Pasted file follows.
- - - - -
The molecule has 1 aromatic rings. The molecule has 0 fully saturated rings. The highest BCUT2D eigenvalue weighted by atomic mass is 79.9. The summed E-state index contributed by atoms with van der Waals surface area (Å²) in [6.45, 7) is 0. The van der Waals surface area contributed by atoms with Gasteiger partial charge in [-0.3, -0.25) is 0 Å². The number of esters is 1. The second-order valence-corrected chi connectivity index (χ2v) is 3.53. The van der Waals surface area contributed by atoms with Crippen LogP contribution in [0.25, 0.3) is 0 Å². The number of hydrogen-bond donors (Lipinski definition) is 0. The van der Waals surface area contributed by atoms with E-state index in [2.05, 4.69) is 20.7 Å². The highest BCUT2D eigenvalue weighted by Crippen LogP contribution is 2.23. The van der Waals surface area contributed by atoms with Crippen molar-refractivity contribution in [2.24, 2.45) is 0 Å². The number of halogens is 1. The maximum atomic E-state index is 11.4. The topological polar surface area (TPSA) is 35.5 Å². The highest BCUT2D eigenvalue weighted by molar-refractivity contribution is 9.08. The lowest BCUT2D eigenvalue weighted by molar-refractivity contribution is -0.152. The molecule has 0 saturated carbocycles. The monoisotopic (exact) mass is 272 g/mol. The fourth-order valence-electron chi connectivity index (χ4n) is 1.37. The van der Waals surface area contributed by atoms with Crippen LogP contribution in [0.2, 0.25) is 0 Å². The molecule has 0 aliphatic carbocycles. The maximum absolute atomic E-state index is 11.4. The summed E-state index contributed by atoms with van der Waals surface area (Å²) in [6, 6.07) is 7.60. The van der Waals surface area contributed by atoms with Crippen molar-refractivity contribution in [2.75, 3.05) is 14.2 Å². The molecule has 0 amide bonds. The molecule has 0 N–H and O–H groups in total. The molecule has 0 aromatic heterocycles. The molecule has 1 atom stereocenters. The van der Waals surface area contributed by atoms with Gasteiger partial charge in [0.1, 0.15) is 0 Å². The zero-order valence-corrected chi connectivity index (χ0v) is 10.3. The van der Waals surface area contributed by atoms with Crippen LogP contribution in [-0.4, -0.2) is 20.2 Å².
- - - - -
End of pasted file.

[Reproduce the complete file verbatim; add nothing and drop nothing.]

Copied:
The molecule has 1 aromatic rings. The molecule has 0 fully saturated rings. The highest BCUT2D eigenvalue weighted by atomic mass is 79.9. The summed E-state index contributed by atoms with van der Waals surface area (Å²) in [6.45, 7) is 0. The van der Waals surface area contributed by atoms with Gasteiger partial charge in [-0.3, -0.25) is 0 Å². The number of esters is 1. The second-order valence-corrected chi connectivity index (χ2v) is 3.53. The van der Waals surface area contributed by atoms with Crippen LogP contribution in [0.25, 0.3) is 0 Å². The number of hydrogen-bond donors (Lipinski definition) is 0. The van der Waals surface area contributed by atoms with E-state index in [2.05, 4.69) is 20.7 Å². The highest BCUT2D eigenvalue weighted by Crippen LogP contribution is 2.23. The van der Waals surface area contributed by atoms with Crippen molar-refractivity contribution in [2.24, 2.45) is 0 Å². The number of halogens is 1. The maximum atomic E-state index is 11.4. The topological polar surface area (TPSA) is 35.5 Å². The highest BCUT2D eigenvalue weighted by molar-refractivity contribution is 9.08. The lowest BCUT2D eigenvalue weighted by molar-refractivity contribution is -0.152. The molecule has 0 saturated carbocycles. The monoisotopic (exact) mass is 272 g/mol. The fourth-order valence-electron chi connectivity index (χ4n) is 1.37. The van der Waals surface area contributed by atoms with Crippen LogP contribution in [0.2, 0.25) is 0 Å². The molecule has 0 aliphatic carbocycles. The maximum absolute atomic E-state index is 11.4. The summed E-state index contributed by atoms with van der Waals surface area (Å²) in [6, 6.07) is 7.60. The van der Waals surface area contributed by atoms with Crippen molar-refractivity contribution in [2.75, 3.05) is 14.2 Å². The molecule has 0 amide bonds. The molecule has 0 N–H and O–H groups in total. The molecule has 0 aromatic heterocycles. The molecule has 1 atom stereocenters. The van der Waals surface area contributed by atoms with Gasteiger partial charge in [0.1, 0.15) is 0 Å². The zero-order valence-corrected chi connectivity index (χ0v) is 10.3. The van der Waals surface area contributed by atoms with Crippen LogP contribution in [-0.4, -0.2) is 20.2 Å².